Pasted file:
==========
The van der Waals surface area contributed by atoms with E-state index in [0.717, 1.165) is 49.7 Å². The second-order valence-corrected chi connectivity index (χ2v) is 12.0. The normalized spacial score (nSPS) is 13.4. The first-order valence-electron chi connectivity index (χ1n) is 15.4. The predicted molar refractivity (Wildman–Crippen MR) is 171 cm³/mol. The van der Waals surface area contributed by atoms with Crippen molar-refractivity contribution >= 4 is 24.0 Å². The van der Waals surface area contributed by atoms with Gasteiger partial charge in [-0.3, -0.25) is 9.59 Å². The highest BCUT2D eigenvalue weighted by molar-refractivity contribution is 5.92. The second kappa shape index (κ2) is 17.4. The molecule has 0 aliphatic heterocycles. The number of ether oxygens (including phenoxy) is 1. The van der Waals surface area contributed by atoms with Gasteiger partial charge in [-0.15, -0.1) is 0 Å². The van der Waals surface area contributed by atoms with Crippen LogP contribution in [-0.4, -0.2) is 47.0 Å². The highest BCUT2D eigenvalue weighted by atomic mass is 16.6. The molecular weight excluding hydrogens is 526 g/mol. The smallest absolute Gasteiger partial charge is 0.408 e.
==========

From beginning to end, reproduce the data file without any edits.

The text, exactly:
The van der Waals surface area contributed by atoms with E-state index in [0.717, 1.165) is 49.7 Å². The second-order valence-corrected chi connectivity index (χ2v) is 12.0. The normalized spacial score (nSPS) is 13.4. The first-order valence-electron chi connectivity index (χ1n) is 15.4. The predicted molar refractivity (Wildman–Crippen MR) is 171 cm³/mol. The van der Waals surface area contributed by atoms with Crippen molar-refractivity contribution >= 4 is 24.0 Å². The van der Waals surface area contributed by atoms with Gasteiger partial charge in [-0.3, -0.25) is 9.59 Å². The highest BCUT2D eigenvalue weighted by molar-refractivity contribution is 5.92. The second kappa shape index (κ2) is 17.4. The molecule has 0 aliphatic heterocycles. The number of ether oxygens (including phenoxy) is 1. The van der Waals surface area contributed by atoms with Gasteiger partial charge in [-0.15, -0.1) is 0 Å². The van der Waals surface area contributed by atoms with Crippen LogP contribution in [-0.4, -0.2) is 47.0 Å². The highest BCUT2D eigenvalue weighted by atomic mass is 16.6. The molecular weight excluding hydrogens is 526 g/mol. The smallest absolute Gasteiger partial charge is 0.408 e.